RSI:

Okay we are going to talk a little bit about the RSI which is the relative strength index which has a scale of zero to a hundred and it’s mainly used as an oversold or overbought indicator. So when the level of the RSI rises above a certain level, generally 70%, then it the stock is considered to be over-bought when the level falls below a certain level, like 30%, then the stock is considered to be oversold. So it’s an indicator that changes over time according to how much buying and selling is going on.

Many people use different numbers than 70% or 30% in order to determine whether a stock is overbought or oversold. For instance, they might decide that 80% means overbought or 20% means oversold but I believe in the long run you will do just as well buying when it’s overbought and selling when it’s oversold as you will trying to look for a reversal when he gets to those areas. There’s another problem with the RSI, which is as is the case with almost all popular indicators… it’s a lagging indicator. So basically it tells you after the fact when something might be happening, if it tells you anything at all.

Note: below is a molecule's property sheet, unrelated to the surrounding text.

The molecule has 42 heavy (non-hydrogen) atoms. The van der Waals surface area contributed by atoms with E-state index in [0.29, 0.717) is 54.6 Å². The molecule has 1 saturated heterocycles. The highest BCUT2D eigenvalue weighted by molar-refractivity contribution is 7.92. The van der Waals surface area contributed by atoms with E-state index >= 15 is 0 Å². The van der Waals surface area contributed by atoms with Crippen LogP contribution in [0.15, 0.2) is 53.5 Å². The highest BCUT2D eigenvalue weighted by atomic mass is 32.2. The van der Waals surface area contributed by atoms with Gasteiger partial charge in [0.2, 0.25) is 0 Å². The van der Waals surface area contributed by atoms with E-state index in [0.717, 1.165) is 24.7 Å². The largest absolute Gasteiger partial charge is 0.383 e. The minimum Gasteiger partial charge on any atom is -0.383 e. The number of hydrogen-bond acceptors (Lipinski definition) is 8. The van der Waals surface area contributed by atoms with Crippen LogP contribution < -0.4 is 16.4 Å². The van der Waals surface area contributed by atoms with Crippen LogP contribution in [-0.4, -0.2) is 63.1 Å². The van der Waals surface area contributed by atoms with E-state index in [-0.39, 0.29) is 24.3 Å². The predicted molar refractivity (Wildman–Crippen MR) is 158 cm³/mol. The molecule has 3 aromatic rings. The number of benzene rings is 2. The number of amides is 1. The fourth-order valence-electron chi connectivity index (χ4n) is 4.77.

So my advice to you is to ditch all the indicators and learn to read the order book, learn to read the depth of market, and pay attention to what’s actually going on at the time in the last few seconds or in the last few minutes rather than what’s going on in an indicator like the RSI. Feel free to use it as much as you want and see how it works for you but I think if you keep really good track of it you’ll find out you don’t do any better using it or not using it. I think it’s not a helpful indicator, Okay, that’s it for RSI for right now.